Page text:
While the terms of the partnership between the foundation and the monuments administration remain confidential, an official statement mentioned an “extremely generous gift” — reported in the French newspaper Le Monde as €20 million ($23 million) — made to the state in return for a 20-year concession at the Hôtel de la Marine. The foundation also paid to renovate its exhibition space, an amount that has not been disclosed, but French media reported it as a multimillion-euro expense. (Mr. Belaval described the rooms, once used for storing tapestries, as “completely bare” before work began.)

Sheikh Hamad hired Tsuyoshi Tane of Atelier Tsuyoshi Tane Architects, based in Paris, to reconfigure the space into what the sheikh’s email described as a “21st century museum.”

Mr. Tane’s designs, he wrote, “have an avant-garde modesty and minimalism that don’t distract from the pieces exhibited, while also giving an abstract inspiration of the history of the place.”

The result is as striking as some of the objects displayed. Just inside the entrance, a selection of eight masterpieces that include depictions of deities or animals — chosen to represent the sheikh’s taste — are framed by thousands of gilded brass elements that, strung on nearly invisible wires, look like falling snowflakes. Mr. Tane said the effect was inspired by the gilded flourishes in 18th-century French décor, but abstracted to create a bridge to works in the collection.

Similarly, the flooring recreates the formal wood parquet found at Versailles, but was made of panels of dark stone.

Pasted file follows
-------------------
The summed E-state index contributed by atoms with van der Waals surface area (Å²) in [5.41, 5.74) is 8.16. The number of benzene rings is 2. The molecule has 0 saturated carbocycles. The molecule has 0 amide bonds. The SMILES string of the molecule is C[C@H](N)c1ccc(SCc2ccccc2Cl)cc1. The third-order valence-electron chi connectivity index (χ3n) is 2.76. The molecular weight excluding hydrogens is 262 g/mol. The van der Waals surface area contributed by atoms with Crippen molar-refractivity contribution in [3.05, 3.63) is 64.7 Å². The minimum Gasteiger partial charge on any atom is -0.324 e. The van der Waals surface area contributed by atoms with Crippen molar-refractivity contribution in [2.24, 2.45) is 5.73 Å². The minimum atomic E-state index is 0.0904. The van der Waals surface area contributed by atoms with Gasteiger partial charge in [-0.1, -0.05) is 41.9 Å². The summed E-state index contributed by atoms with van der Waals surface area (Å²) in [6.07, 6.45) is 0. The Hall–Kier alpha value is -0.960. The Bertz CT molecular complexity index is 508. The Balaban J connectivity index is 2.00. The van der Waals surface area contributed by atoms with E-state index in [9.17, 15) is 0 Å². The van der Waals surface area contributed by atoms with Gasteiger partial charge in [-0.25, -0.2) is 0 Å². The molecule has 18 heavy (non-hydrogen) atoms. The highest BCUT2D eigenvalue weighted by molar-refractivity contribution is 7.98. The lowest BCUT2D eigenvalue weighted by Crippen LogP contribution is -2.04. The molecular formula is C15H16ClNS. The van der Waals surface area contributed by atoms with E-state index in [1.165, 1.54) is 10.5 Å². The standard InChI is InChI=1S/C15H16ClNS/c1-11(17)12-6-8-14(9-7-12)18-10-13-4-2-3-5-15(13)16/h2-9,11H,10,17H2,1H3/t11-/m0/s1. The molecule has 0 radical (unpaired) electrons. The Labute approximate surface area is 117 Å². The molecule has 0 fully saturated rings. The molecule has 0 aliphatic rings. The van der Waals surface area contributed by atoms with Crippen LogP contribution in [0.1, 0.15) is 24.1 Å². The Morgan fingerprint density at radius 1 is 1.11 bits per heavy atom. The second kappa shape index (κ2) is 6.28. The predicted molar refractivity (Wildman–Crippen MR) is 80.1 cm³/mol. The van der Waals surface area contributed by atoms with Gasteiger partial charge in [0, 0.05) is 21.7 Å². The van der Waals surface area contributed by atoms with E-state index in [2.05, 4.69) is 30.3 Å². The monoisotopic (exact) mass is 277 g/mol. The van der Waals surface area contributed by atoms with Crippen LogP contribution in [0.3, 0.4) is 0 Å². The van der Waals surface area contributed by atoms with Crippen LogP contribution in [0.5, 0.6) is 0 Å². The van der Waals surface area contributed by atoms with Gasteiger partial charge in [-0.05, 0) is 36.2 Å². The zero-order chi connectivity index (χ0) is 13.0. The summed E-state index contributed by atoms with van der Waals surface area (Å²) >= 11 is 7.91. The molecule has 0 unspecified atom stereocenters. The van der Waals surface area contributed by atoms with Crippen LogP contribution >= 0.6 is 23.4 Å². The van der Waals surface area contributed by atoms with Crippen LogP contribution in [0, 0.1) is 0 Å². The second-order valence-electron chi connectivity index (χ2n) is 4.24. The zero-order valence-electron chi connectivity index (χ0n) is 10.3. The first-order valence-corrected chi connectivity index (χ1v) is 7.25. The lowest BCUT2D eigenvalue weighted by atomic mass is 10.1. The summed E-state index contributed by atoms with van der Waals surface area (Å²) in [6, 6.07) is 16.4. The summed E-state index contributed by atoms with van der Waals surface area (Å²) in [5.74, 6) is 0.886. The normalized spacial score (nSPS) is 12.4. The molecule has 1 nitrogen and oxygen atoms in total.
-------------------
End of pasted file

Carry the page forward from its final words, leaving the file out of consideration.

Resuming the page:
“In a way, each element shows that we are looking at the past in an almost archaeological way, to take what was there, what is here and trying to push it into the future seamlessly,” Mr. Tane said.

“There is no one way to see the world,” he added. “I think that a 21st-century museum should let you discover your own journey, not limit how you discover things.”

In an adjacent room, heads from different civilizations and periods — a Mesopotamian king, a man from Egypt’s Ptolemaic period, an Amarna princess — are protected in capsules made by the Italian company Goppion, which in 2019 updated its display case for the Mona Lisa.

Having a home at the Hôtel de la Marine will make it possible to change displays and expand programming, said Amin Jaffer, senior curator of the Al Thani Collection.

And while parts of the collection will continue to travel the world — for example, to the State Hermitage Museum in St. Petersburg, Russia, and the Kunsthistorisches Museum in Vienna in fall 2022 — Dr. Jaffer said he and his team would be exploring possibilities with other institutions, such as the Calouste Gulbenkian Museum in Lisbon.

“Sheikh Al Thani has said from the beginning that there’s no point in reproducing a museum experience that’s already been done,” Dr. Jaffer said. “He has a definite vision, a sure taste and a love of certain art forms, but he also has universal interests.

“I’ve never heard him say he wasn’t interested in something.”